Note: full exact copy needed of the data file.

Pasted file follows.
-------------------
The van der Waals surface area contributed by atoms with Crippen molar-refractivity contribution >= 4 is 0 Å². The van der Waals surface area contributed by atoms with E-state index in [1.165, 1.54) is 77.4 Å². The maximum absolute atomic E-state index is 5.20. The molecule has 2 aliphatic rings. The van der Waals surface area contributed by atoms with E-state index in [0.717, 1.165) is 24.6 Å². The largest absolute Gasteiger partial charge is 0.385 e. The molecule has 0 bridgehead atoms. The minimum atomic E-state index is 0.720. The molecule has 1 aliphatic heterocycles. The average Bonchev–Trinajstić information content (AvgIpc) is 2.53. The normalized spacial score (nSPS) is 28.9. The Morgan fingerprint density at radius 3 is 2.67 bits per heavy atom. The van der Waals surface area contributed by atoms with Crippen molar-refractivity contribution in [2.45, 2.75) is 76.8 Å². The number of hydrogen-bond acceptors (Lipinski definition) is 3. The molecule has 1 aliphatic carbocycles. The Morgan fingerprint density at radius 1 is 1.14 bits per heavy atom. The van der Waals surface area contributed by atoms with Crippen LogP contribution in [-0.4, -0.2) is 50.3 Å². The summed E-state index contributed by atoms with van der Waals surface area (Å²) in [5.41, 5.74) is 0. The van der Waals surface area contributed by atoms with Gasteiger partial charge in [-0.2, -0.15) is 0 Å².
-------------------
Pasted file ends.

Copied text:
The van der Waals surface area contributed by atoms with Crippen molar-refractivity contribution >= 4 is 0 Å². The van der Waals surface area contributed by atoms with E-state index in [1.165, 1.54) is 77.4 Å². The maximum absolute atomic E-state index is 5.20. The molecule has 2 aliphatic rings. The van der Waals surface area contributed by atoms with E-state index in [0.717, 1.165) is 24.6 Å². The largest absolute Gasteiger partial charge is 0.385 e. The molecule has 0 bridgehead atoms. The minimum atomic E-state index is 0.720. The molecule has 1 aliphatic heterocycles. The average Bonchev–Trinajstić information content (AvgIpc) is 2.53. The normalized spacial score (nSPS) is 28.9. The Morgan fingerprint density at radius 3 is 2.67 bits per heavy atom. The van der Waals surface area contributed by atoms with Crippen molar-refractivity contribution in [2.45, 2.75) is 76.8 Å². The number of hydrogen-bond acceptors (Lipinski definition) is 3. The molecule has 1 aliphatic carbocycles. The Morgan fingerprint density at radius 1 is 1.14 bits per heavy atom. The van der Waals surface area contributed by atoms with Crippen LogP contribution in [-0.4, -0.2) is 50.3 Å². The summed E-state index contributed by atoms with van der Waals surface area (Å²) in [5.41, 5.74) is 0. The van der Waals surface area contributed by atoms with Gasteiger partial charge in [-0.2, -0.15) is 0 Å².